We won’t begin to see the full ramifications of BlackRock’s new strategy for at least a few years, but you have to wonder if the company’s Chief Executive Officer Laurence Fink is patting himself on the back.
What I’m talking about is last month’s flows data showing that the iShares Core S&P 500 ETF (NYSEArca: IVV) was the top net gainer, with $2 billion in creations.
If those inflows keep coming, it would surely be a positive development for BlackRock’s iShares unit, which has been ceding ground in the pure beta ETF space to the likes of Vanguard Group in the past few years.
The fund, while large at $33 billion in assets, hasn’t exactly been a mainstay of the top creations list in the past few years.
So, did cutting the annual expense ratio to 0.07 percent from 0.09 percent bring a few new investors into the iShares tent?
Maybe so, maybe not; but it’s worth asking.
At the very least, you could argue that the large-cap ETF battleground is the single most important plot of land in the industry, with more than $200 billion in assets currently up for grabs.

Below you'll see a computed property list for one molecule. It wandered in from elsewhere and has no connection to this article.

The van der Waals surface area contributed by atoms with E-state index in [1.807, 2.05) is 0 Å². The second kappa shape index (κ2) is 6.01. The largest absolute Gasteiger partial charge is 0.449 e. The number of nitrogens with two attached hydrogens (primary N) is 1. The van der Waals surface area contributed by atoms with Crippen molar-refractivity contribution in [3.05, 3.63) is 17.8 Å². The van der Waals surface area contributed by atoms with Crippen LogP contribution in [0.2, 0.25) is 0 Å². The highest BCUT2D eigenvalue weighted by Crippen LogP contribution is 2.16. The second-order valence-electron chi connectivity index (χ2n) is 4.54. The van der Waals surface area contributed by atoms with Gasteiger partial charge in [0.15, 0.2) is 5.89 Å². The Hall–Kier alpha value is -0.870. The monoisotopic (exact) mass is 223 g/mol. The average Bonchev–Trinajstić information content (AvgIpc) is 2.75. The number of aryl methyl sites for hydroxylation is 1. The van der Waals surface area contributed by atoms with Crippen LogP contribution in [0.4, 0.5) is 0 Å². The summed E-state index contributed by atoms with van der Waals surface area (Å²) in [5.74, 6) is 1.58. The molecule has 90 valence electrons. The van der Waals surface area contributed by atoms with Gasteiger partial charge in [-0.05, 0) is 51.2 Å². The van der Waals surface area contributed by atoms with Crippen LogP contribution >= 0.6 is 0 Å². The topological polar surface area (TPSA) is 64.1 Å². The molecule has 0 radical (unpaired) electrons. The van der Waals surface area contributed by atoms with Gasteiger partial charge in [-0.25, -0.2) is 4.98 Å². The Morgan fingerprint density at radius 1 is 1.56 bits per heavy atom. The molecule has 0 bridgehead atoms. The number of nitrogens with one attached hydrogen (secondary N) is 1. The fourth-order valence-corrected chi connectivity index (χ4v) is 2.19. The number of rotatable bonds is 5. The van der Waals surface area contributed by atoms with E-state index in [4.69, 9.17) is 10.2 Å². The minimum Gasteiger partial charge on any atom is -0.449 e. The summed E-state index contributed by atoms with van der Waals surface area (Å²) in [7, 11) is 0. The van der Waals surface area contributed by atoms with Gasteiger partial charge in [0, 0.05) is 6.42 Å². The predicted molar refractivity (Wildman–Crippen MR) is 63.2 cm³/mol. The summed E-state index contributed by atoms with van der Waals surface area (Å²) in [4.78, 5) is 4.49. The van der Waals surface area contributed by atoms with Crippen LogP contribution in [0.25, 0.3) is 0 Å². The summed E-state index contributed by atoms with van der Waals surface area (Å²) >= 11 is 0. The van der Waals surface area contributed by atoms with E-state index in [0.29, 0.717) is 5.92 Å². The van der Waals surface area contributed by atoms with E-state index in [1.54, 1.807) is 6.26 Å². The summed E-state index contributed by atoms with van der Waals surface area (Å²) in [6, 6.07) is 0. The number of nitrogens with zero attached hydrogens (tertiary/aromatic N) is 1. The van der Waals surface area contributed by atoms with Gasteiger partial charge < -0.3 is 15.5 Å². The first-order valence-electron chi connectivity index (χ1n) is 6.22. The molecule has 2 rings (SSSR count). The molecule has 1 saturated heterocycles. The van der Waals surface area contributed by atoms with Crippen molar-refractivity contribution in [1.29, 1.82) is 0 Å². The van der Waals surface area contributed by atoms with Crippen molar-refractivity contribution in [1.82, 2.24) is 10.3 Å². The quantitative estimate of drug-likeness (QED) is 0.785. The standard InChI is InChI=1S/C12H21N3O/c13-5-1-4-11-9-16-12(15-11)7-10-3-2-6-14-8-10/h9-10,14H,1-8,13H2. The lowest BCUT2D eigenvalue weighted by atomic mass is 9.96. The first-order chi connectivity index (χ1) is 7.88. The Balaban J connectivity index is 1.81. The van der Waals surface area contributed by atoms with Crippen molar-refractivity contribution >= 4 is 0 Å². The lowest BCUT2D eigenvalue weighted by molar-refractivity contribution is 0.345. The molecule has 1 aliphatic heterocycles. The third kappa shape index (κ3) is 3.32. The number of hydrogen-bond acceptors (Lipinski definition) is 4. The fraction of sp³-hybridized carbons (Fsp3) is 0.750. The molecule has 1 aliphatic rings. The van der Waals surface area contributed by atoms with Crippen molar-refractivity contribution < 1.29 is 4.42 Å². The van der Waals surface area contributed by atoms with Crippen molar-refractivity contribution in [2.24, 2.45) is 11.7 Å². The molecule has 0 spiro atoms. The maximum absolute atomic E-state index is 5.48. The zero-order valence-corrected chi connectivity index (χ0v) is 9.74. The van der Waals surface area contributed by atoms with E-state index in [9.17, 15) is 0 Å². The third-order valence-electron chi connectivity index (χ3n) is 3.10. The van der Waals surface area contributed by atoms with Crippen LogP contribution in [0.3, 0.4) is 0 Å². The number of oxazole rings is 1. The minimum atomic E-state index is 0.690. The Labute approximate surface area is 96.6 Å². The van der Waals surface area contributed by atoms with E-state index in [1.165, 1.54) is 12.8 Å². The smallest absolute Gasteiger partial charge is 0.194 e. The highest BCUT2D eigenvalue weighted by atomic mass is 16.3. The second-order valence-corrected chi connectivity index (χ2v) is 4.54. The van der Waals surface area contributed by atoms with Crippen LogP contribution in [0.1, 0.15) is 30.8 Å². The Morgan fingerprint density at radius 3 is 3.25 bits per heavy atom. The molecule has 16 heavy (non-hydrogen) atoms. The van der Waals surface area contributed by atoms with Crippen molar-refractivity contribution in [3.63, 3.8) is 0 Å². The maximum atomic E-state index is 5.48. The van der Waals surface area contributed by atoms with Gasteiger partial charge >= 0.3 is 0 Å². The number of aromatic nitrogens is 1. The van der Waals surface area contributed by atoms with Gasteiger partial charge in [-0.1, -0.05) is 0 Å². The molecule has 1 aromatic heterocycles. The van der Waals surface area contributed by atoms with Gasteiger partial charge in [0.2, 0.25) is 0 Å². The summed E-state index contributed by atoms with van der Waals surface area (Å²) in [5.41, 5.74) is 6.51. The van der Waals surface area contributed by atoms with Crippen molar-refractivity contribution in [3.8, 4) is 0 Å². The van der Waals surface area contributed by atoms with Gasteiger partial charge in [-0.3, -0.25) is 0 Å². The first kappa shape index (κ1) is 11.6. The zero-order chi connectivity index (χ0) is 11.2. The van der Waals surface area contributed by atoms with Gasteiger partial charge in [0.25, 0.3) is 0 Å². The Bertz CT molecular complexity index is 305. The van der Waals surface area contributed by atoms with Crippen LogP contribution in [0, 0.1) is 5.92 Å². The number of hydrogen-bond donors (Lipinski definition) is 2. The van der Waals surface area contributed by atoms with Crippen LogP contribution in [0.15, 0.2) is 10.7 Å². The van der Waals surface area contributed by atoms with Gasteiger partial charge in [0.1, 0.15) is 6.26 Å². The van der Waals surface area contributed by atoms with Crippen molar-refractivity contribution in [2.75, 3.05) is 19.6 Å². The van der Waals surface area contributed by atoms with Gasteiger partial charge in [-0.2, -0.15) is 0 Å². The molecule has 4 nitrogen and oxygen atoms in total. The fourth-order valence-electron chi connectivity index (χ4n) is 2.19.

More specifically, the battle for S&P 500 trackers is a dogfight, with more than half of large-cap ETF assets tracking the index.
But it’s not just about the assets. This segment of the market is in many ways the stepping stone for ETF assets. Large-cap equities are often the first allocation decision an advisor makes.
From the perspective of the brand, if your fund is the first ETF purchase advisors make, the easier it will be to keep them in your product suite.
That would make BlackRock’s incentive to lower fees on IVV that much greater.
Although BlackRock’s iShares unit tops the ETF league table by a wide margin, the company understands how critical being first and biggest is. The more advisors who adopt ETFs as their primary investment tool, the larger the share of ETF assets institutional investors will represent.
Because the large players like BlackRock and State Street Global Advisors offer exposure to index suites, with a large part of the sales pitch being the avoidance of overlap, this first step become increasingly important.
So we’re looking closely at those $2 billion in flows, mindful that upward of half of those flows came before the price cut became effective on Oct. 17, and that the Vanguard S&P 500 ETF (NYSEArca: VOO), at 0.05 percent a year, is still cheaper than IVV.
At the same time, all this is not to say that the battle of S&P 500 funds is the only one that matters.
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